It seemed no one at the company had bothered to tell me that I had been booked for a 5 day course in Dynamic Positioning system maintenance in Norway! So I had to spend more time away from my family just after getting home. The worst thing is that the course wasn't very good and should only have lasted 2 or three days at the most. So all in all, a sad waste of time.

Today we had Asgers class mates over for a late celebration of his birthday, this involved driving various vehicles ranging from a garden tractor to a motorcycle with a sidecar. All the kids liked it and had a great time. After the supper I was able to make it into the workshop to finally continue my build of the Barnsley Hayrake table.

I made a mortise for the two arms of the central lower stretcher. And a mortise and tenon for the cross piece at the end of the aforementioned stretcher. I had almost one and a half hours out there, and it almost recharged my internal batteries. Woodworking is a great stress reliever to me.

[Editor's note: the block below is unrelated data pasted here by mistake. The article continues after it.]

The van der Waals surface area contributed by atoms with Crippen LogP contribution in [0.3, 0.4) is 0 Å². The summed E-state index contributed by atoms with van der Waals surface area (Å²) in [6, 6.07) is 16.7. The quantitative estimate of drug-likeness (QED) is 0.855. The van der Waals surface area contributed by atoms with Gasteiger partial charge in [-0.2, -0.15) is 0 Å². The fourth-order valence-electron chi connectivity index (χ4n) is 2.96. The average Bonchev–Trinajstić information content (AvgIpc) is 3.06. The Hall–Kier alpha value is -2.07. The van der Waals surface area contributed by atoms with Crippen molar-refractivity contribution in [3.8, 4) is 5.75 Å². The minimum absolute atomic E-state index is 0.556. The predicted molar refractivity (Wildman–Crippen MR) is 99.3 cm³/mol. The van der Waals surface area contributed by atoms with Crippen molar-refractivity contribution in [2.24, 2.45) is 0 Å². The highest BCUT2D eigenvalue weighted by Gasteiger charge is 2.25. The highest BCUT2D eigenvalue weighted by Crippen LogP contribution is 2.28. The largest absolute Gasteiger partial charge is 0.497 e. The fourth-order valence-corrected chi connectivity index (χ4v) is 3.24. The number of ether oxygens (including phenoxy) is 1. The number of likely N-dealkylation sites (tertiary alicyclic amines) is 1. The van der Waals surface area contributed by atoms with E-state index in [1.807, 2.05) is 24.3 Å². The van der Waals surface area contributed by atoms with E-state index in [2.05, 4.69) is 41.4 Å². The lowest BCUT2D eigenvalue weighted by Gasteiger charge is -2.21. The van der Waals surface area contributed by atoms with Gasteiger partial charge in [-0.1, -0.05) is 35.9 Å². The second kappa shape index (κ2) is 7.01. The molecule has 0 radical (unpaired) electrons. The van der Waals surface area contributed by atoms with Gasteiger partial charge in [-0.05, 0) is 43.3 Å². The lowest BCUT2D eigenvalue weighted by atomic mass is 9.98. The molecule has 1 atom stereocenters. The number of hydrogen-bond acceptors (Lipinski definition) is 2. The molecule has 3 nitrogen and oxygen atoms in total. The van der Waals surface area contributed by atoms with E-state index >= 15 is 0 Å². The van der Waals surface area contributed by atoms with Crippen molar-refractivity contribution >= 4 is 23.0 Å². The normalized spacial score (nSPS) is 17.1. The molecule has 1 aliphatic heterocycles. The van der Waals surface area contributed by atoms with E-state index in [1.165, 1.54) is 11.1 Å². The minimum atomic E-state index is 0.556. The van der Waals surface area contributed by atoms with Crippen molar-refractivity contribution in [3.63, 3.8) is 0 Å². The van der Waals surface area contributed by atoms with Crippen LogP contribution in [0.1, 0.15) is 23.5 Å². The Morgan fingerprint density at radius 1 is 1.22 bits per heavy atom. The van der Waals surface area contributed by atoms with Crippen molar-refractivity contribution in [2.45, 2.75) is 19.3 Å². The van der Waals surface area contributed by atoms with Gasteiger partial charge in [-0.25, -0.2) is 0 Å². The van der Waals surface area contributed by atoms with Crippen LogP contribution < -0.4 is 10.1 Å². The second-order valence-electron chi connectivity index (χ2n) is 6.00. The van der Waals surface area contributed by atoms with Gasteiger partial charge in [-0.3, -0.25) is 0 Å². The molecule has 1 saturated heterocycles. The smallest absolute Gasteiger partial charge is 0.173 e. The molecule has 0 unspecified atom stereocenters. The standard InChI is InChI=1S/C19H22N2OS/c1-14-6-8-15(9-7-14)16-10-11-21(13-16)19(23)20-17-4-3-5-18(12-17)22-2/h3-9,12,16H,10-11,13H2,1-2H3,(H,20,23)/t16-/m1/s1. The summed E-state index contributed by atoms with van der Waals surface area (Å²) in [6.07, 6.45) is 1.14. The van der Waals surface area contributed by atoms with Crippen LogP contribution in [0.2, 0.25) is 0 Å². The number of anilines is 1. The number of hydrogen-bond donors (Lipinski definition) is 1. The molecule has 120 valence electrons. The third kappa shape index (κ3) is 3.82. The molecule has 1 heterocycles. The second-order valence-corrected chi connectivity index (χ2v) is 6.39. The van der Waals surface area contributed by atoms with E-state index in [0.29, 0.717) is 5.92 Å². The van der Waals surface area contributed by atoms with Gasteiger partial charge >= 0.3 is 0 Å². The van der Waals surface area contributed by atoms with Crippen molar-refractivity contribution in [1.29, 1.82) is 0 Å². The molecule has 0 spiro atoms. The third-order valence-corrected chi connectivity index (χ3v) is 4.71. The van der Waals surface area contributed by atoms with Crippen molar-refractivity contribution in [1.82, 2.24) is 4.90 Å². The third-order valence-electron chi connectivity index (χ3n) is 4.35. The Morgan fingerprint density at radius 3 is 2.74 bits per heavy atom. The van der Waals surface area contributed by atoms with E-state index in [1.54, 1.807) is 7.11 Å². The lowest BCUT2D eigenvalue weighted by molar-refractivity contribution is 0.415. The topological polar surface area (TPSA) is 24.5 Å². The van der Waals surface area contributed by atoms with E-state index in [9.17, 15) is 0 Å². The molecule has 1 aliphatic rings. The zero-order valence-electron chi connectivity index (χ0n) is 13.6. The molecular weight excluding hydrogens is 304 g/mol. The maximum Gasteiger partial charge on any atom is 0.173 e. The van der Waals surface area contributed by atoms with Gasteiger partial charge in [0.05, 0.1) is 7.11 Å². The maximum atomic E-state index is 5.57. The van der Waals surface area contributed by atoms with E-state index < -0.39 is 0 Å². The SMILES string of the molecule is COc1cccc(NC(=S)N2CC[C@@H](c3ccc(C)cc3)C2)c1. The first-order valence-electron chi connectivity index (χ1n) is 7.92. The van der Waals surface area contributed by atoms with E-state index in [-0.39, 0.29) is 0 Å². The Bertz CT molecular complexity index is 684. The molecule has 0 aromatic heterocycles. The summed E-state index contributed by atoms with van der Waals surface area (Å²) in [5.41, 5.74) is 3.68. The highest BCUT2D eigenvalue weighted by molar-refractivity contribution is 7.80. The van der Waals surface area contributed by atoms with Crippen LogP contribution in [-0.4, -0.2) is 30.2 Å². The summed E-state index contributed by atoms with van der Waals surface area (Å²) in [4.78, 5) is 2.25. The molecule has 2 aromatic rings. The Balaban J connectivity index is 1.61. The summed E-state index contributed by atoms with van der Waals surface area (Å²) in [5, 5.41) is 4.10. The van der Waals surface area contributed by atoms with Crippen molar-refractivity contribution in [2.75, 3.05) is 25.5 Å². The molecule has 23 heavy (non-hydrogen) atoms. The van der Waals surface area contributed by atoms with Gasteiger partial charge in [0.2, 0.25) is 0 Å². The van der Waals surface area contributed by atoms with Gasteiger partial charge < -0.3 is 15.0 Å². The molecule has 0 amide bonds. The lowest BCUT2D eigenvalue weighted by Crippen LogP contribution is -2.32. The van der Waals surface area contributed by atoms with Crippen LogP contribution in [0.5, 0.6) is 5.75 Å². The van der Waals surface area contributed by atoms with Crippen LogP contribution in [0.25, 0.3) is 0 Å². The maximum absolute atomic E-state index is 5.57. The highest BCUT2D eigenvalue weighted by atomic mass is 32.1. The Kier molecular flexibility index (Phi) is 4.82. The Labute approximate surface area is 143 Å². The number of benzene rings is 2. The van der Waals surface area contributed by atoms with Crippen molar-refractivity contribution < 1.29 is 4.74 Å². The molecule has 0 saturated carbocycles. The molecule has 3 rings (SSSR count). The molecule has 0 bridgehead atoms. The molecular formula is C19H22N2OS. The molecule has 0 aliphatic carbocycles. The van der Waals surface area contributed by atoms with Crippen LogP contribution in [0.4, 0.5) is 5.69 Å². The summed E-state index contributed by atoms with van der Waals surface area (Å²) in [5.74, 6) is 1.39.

Tomorrow I hope to continue and maybe even finish one end of the lower stretcher.

I just stumbled over this old picture of my daughter Laura and our old dog.

The fruits of a nice evening in the workshop.

Thursday, February 20, 2014

Finished with the carving.

Since the name of the pony is such a short one, carving a name sign isn't such a big deal. I made the two stars yesterday and the BA. today I finished the S.

I'll probably cross cut the board a little too long out here, and then let Gustav decide on the length once I get home.
He will probably also be interested in doing the painting of the sign.

Based on experience, I have found that the best way to paint such a sign is by priming and then adding a base colour. I prefer to use a spray can to avoid filling the letters with the base colour.
Once that is dry I use a small brush for painting the letters inside in a contrasting colour. I like to use red for base and white for the letters.

If I had to do the paint job on board, I would use a tooth pick for the letters. That was how I did it last time, and it is easy to get into the small corners.

The sign will eventually look better with paint since it will make it easier to see the depth of the letters.